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Brain. 2007 Oct;130(Pt 10):2736-45.

Genomic deletion size at the epsilon-sarcoglycan locus determines the clinical phenotype.

Author information

1
Department of Neurodegeneration, Hertie Institute for Clinical Brain Research, Center of Neurology, University of Tuebingen, Tuebingen, Germany. friedrich.asmus@uni-tuebingen.de

Abstract

Myoclonus-dystonia (M-D, DYT11) is a dystonia plus syndrome characterized by brief myoclonic jerks predominantly of neck and upper limbs in combination with focal or segmental dystonia. It is caused by heterozygous mutations of the epsilon-sarcoglycan (SGCE) gene on chromosome 7q21.3. We present three patients with heterozygous large deletions in the 7q21.13-21.3 region. By quantitative analysis of single nucleotide polymorphism (SNP) oligonucleotide arrays, the deletion size was determined to range from 1.63 to 8.78 Mb. All deletions contained the maternally imprinted SGCE gene and up to 43 additional neighbouring genes. Two of the patients presented with typical M-D, whereas one paediatric patient with split-hand/split-foot malformation and sensorineural hearing loss (SHFM1D, OMIM 220600) had not developed M-D at the age of 9 years. This patient had the largest deletion of 8.78 Mb (7q21.13-21.3) containing also SHFM1, DLX6 and DLX5, which had been previously shown to be deleted in SHFM1D. In two patients, the deletions removed the paternal allele of the KRIT1 gene, which is a major cause of cavernous cerebral malformations type 1 (CCM1). Only the adult patient showed asymptomatic cavernous cerebral malformations on cranial MRI, underlining age-dependent penetrance and haploinsufficiency as pivotal features of patients with KRIT1 mutations. All three deletions contained the COL1A2 gene. In contrast to dominant negative point mutations, which cause osteogenesis imperfecta with bone fractures, haploinsufficiency of COL1A2 resulted only in subtle symptoms like recurrent joint subluxation or hypodontia. Assessing copy number variations by SNP arrays is an easy and reliable technique to delineate the size of human interstitial deletions. It will therefore become a standard technique to study patients, in whom heterozygous whole gene deletions are detected and information on neighbouring deleted genes is required for comprehensive genetic counselling and clinical management.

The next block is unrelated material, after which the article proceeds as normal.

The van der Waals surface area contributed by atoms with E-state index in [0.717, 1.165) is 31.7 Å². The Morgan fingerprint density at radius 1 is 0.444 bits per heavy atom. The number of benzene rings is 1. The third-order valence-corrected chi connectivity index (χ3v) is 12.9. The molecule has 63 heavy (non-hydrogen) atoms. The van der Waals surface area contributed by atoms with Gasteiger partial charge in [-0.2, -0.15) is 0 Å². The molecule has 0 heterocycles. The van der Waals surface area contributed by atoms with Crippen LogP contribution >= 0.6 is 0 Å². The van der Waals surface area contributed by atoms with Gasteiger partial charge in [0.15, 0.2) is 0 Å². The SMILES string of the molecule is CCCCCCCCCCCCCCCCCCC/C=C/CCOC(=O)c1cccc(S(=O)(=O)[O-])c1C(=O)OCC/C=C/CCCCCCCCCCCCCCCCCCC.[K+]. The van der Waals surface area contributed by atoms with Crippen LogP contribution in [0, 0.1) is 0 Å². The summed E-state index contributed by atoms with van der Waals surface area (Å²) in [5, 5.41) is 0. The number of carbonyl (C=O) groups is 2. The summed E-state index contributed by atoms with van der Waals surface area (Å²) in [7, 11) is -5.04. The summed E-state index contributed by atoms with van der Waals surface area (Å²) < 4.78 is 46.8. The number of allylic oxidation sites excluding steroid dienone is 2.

PMID:
17898012
DOI:
10.1093/brain/awm209
[Indexed for MEDLINE]

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